E·vade (░), v. t. [imp. & p. p. Evaded; p. pr. & vb. n.. Evading.] To get away from by artifice; to avoid by dexterity, subterfuge, address, or ingenuity; to elude; to escape from cleverly; as, to evade a blow, a pursuer, a punishment; to evade the force of an argument.
The heathen had a method, more truly their own, of evading the Christian miracles. --Trench.
E·vade, v. t.
1. To escape; to slip away; -- sometimes with from. “Evading from perils.”
Unarmed they might
Have easily, as spirits evaded swift
By quick contraction or remove. --Milton.
2. To attempt to escape; to practice artifice or sophistry, for the purpose of eluding.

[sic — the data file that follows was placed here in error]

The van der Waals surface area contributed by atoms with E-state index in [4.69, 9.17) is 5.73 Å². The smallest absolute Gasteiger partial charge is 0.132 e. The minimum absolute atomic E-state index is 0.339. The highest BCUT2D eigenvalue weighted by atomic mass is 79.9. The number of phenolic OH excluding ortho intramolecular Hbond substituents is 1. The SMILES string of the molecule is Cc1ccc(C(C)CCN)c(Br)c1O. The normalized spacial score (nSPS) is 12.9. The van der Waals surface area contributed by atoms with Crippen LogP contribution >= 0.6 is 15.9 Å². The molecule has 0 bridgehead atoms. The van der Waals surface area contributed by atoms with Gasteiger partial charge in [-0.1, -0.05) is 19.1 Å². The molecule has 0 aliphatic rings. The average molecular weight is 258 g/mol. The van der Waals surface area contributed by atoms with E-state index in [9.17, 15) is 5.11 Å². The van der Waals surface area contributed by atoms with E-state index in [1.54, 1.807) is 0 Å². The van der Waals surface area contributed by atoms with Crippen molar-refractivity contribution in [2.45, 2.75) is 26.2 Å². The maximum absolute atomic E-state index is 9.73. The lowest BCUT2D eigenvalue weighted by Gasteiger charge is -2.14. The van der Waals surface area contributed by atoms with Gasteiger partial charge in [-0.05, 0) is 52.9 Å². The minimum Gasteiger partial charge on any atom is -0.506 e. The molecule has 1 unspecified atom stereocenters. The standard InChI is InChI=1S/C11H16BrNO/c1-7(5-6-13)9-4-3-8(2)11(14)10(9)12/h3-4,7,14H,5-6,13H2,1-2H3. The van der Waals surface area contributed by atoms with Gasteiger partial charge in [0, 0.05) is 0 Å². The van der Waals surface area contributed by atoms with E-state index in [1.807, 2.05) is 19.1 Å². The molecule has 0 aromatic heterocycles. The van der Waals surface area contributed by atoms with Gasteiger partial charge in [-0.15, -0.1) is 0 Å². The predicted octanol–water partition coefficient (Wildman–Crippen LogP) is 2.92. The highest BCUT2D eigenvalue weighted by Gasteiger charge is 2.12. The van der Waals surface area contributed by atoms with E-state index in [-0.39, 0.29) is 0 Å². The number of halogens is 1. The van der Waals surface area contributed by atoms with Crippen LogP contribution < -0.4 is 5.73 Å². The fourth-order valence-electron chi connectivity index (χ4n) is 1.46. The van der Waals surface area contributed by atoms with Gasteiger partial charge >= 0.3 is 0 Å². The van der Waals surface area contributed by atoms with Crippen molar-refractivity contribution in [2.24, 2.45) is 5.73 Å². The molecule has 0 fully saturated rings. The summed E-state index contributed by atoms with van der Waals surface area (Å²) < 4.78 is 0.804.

The ministers of God are not to evade and take refuge any of these . . . ways. --South.
Syn: -- To equivocate; shuffle. See Prevaricate.
v 1: avoid or try to avoid fulfilling, answering, or performing
(duties, questions, or issues); "He dodged the issue";
"she skirted the problem"; "They tend to evade their
responsibilities"; "he evaded the questions skillfully"
[syn: hedge, fudge, put off, circumvent, parry,
elude, skirt, dodge, duck, sidestep]
2: escape, either physically or mentally; "The thief eluded the
police"; "This difficult idea seems to evade her"; "The
event evades explanation" [syn: elude, bilk]
3: practice evasion; "This man always hesitates and evades"
4: use cleverness or deceit to escape or avoid; "The con mane